Last week, a small announcement appeared on the website of the US Embassy in Jakarta: “The United States government and the Indonesian Ministry of Forestry today launched a new rainforest standard for carbon credits in West Bali National Park.”
It’s an extraordinary project. In a country faced with very high rates of deforestation, this is a forest carbon trading project in a national park.
The project will be carried out by the University of Columbia, the University of Indonesia and the Sustainable Management Group with funding from USAID.
Jatna Supriatna, head of the University of Indonesia’s Research Center for Climate Change, told the Bali Daily that,
“We have set a target that within the next one year or two, we will have discovered the appropriate and standardized mechanism to develop carbon credits using the RFS [Rainforest Standard] system.”
Supriatna explained that the aim was to sell carbon credits on the voluntary market. Part of the profits are to be used for conservation of the West Bali National Park.
The Bali Daily also spoke to Tedy Sutedi, the head of the national park and reported that,
Tedy Sutedi, head of the park, welcomed the initiative to designate the park as the pilot project for research, saying that it would support the park’s management plan to reduce deforestation rates. He said that based on continuous monitoring, no deforestation occurred in the park, however, there were some cases of ornamental fish and wood thefts by locals.
So the National Park already has a management plan aimed at reducing deforestation rates. And according to Sutedi, it’s very successful, as there is no deforestation in the Park.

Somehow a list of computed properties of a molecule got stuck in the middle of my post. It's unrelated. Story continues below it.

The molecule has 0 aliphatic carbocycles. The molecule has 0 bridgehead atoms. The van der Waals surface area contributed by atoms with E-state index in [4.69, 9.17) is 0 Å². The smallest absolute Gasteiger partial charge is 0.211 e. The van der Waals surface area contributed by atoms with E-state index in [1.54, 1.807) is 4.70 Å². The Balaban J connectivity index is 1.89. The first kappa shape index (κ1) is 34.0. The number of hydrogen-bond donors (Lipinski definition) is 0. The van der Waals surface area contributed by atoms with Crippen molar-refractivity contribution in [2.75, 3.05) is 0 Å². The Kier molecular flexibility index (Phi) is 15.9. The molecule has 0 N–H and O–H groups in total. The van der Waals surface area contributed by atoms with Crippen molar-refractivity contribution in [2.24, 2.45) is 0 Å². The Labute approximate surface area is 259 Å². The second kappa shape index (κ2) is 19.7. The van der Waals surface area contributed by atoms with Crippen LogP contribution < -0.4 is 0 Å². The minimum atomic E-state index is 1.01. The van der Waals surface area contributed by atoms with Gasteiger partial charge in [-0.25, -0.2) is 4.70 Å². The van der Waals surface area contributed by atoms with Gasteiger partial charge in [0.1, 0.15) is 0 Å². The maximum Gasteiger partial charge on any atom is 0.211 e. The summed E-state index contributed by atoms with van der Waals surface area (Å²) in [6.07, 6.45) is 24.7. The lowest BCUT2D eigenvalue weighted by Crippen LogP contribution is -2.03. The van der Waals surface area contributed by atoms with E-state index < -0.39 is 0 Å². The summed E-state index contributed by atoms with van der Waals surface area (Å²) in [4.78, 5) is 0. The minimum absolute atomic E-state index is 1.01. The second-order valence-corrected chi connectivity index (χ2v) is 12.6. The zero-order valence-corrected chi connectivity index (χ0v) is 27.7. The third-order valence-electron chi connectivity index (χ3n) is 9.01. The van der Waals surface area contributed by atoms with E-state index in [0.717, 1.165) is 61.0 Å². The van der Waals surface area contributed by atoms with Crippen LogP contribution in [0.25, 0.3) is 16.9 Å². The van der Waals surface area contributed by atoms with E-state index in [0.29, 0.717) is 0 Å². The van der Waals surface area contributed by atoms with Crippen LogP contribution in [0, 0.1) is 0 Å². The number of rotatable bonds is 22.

A recent global forest mapping study by the University of Maryland, with help from Google and NASA reveals that Sutedi may be exaggerating the success of the National Park’s management. The map below shows deforestation in red (the road dissects the national park):
Even with this small current rate of deforestation, the project developers have to prove that the project is additional before carbon credits can be sold. They have to prove that deforestation would have continued or increased in the absence of the project. That’s going to be tricky under the rules of the “Rainforest Standard” that the US Embassy mentions in its press release.
The Rainforest Standard was launched at Rio+20 in 2012, after a four-year collaboration between Columbia University’s Center for Environment, Economy, and Society and five environmental trust funds in the Amazon: the PUMA Environmental Fund Foundation (Bolivia); the Fund for Biodiversity (Brazil); the Environmental Action Fund (Colombia); the National Environmental Fund (Ecuador); and Trust Fund for National Parks and Protected Areas (Peru).
The Rainforest Standard uses three tests to check whether a project is additional: a legal additionality test, an economic incentives test and an existing incentives test. The legal additional test is described as follows in the Rainforest Standard (pdf file, 1.3 MB):
In general, a “strict” Legal Additionality Test states that if there is a law, regulation, or contractual obligation that prohibits Tree Biomass removals in the Project Area the Project is not additional, regardless of the extent to which the prohibition has been enforced.
The project in West Bali National Park clearly fails the Rainforest Standard’s legal additionality test.
In his comment for the Bali Daily, Zulkifli Hasan, Indonesia’s Foresty Minister, read from Columbia University’s website:
“The Rainforest Standard is based on the fundamental understanding that the environment, economy, and society are ‘in it together’.”
At the launch of the project, Andrew Sisson, USAID mission director in Indonesia, said that,
“Through this initiative, Indonesia is at the leading edge of preserving biodiversity and setting conservation standards. We believe that scientific collaboration between the US and Indonesia can help to address the challenge of global climate change.”
This claim is ludicrous, based as it is on a project that has yet to start and which is aimed at protecting forest in a National Park in Bali. The project will do nothing to address the drivers of deforestation in Indonesia and less to reduce greenhouse gas emissions from fossil fuel.
Robin Biddulph, a researcher at the Department of Human Geography at the University of Gothenburg in Sweden, describes such projects as “Geographies of Evasion”. He explains the concept as “implementing interventions in places where they do not make a difference”.